The Foreign Secretary said he saw "no reason" to withdraw the invitation, after Mr Trump accused Mr Khan of making a "pathetic excuse" for the atrocity which left seven dead.
Prime Minister Theresa May also refused to criticise the President's words yesterday, even though the Mayor of New York Bill de Blasio branded them unacceptable.
Speaking on BBC Radio 4's Today programme, Mr Johnson said: "The invitation has been issued and accepted and I see no reason to change that."
Mr Johnson did say he thought Mr Khan was "entirely right" to make a statement after the attacks in which he sought to calm and support Londoners.
But the London Mayor's words provoked an attack from the White House with Mr Trump taking to Twitter to say: "Pathetic excuse by London Mayor Sadiq Khan who had to think fast on his "no reason to be alarmed" statement. MSM is working hard to sell it!"
Ms May faced calls to cancel the invitation to Mr Trump in the wake of his comments, but refused to take a critical line on the President.
At an election campaign press conference, the Prime Minister had to be asked three times before saying it would be "wrong" to have attacked Mr Khan in the wake of the attacks, but still stopped short of criticising the Presidents' comments directly.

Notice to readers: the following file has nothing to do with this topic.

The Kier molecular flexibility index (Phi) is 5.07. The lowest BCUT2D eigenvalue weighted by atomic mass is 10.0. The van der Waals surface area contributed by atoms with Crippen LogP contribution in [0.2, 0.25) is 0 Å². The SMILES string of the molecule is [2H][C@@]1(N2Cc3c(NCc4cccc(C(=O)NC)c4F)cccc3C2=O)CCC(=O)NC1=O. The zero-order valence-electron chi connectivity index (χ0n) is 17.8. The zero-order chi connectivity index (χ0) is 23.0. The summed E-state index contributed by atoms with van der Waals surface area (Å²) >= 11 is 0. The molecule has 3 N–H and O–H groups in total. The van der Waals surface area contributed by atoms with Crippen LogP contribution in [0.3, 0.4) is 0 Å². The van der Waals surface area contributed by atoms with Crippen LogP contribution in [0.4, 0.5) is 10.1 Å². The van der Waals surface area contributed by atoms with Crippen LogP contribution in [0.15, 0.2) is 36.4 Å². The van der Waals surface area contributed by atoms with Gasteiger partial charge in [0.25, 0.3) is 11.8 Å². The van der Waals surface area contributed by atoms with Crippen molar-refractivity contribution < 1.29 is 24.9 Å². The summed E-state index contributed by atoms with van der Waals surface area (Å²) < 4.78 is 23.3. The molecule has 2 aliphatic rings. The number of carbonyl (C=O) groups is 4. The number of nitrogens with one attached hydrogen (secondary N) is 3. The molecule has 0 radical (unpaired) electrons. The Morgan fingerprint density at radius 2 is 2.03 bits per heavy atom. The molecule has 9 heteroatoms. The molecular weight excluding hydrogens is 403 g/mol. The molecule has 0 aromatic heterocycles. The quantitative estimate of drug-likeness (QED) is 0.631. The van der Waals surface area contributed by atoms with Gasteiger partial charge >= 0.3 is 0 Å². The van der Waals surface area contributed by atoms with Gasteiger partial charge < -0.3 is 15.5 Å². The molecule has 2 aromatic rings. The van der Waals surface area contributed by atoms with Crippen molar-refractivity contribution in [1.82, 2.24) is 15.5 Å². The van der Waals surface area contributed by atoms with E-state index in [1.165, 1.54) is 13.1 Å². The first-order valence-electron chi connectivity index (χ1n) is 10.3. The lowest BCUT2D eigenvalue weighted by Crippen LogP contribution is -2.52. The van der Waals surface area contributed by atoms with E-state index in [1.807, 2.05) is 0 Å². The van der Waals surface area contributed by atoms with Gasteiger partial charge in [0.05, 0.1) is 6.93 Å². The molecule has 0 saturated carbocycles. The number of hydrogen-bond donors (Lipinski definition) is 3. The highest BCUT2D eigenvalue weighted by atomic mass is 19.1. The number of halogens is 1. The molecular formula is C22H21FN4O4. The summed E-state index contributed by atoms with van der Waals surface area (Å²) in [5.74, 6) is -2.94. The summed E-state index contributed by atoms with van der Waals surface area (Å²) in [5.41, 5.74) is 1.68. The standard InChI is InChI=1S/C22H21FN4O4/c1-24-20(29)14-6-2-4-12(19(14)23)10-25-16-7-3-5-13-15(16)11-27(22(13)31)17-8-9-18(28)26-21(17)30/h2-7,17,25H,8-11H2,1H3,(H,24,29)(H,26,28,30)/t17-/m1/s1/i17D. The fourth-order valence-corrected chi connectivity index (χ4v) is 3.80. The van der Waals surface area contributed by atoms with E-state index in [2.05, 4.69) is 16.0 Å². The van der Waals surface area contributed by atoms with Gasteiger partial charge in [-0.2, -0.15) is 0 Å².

After the 9/11 attacks UK politicians gave their support to then New York Mayor Rudi Giuliani, who even received an Honorary Knighthood for his role supporting the city's people.
Current New York Mayor Bill de Blasio has thrown his weight behind Mr Khan, saying that his counterpart in London has done an "extraordinary job".
At the time of Mr Trump's comments, Mr Khan refused to get involved in the row, with a spokeswoman pointing out that he was "focused on dealing with Saturday’s horrific and cowardly attack". He later accused the President of trying to divide communities.
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